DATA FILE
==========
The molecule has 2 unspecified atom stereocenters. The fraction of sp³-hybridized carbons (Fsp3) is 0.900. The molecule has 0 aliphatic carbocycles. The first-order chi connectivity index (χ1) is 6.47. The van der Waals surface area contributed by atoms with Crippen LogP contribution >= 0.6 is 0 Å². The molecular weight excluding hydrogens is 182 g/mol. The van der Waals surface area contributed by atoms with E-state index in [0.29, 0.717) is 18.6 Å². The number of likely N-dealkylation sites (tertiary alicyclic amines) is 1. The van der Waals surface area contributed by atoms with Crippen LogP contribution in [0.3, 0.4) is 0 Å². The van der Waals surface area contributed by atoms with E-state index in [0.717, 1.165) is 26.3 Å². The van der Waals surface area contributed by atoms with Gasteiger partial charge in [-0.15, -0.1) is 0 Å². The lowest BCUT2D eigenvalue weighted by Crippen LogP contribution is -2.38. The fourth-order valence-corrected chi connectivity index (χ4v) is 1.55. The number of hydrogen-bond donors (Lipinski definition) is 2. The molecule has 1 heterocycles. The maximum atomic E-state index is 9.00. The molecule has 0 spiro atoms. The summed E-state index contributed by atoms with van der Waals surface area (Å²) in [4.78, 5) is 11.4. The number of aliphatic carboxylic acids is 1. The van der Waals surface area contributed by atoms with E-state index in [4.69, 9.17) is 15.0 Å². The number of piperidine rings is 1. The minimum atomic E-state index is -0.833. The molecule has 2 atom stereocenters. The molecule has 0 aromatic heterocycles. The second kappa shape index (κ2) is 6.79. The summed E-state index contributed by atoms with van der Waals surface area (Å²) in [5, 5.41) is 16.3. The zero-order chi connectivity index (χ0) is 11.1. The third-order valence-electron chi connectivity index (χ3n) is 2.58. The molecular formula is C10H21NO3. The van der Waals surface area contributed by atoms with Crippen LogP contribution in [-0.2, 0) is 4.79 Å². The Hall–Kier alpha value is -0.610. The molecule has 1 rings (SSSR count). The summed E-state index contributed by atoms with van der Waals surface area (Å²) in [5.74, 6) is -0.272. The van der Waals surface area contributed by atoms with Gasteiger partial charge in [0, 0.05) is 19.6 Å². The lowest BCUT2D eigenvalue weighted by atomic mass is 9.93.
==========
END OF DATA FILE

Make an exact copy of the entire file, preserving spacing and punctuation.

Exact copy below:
The molecule has 2 unspecified atom stereocenters. The fraction of sp³-hybridized carbons (Fsp3) is 0.900. The molecule has 0 aliphatic carbocycles. The first-order chi connectivity index (χ1) is 6.47. The van der Waals surface area contributed by atoms with Crippen LogP contribution >= 0.6 is 0 Å². The molecular weight excluding hydrogens is 182 g/mol. The van der Waals surface area contributed by atoms with E-state index in [0.29, 0.717) is 18.6 Å². The number of likely N-dealkylation sites (tertiary alicyclic amines) is 1. The van der Waals surface area contributed by atoms with Crippen LogP contribution in [0.3, 0.4) is 0 Å². The van der Waals surface area contributed by atoms with E-state index in [0.717, 1.165) is 26.3 Å². The van der Waals surface area contributed by atoms with Gasteiger partial charge in [-0.15, -0.1) is 0 Å². The lowest BCUT2D eigenvalue weighted by Crippen LogP contribution is -2.38. The fourth-order valence-corrected chi connectivity index (χ4v) is 1.55. The number of hydrogen-bond donors (Lipinski definition) is 2. The molecule has 1 heterocycles. The maximum atomic E-state index is 9.00. The molecule has 0 spiro atoms. The summed E-state index contributed by atoms with van der Waals surface area (Å²) in [4.78, 5) is 11.4. The number of aliphatic carboxylic acids is 1. The van der Waals surface area contributed by atoms with E-state index in [4.69, 9.17) is 15.0 Å². The number of piperidine rings is 1. The minimum atomic E-state index is -0.833. The molecule has 2 atom stereocenters. The molecule has 0 aromatic heterocycles. The second kappa shape index (κ2) is 6.79. The summed E-state index contributed by atoms with van der Waals surface area (Å²) in [5, 5.41) is 16.3. The zero-order chi connectivity index (χ0) is 11.1. The third-order valence-electron chi connectivity index (χ3n) is 2.58. The molecular formula is C10H21NO3. The van der Waals surface area contributed by atoms with Crippen LogP contribution in [-0.2, 0) is 4.79 Å². The Hall–Kier alpha value is -0.610. The molecule has 1 rings (SSSR count). The summed E-state index contributed by atoms with van der Waals surface area (Å²) in [5.74, 6) is -0.272. The van der Waals surface area contributed by atoms with Gasteiger partial charge in [0, 0.05) is 19.6 Å². The lowest BCUT2D eigenvalue weighted by atomic mass is 9.93.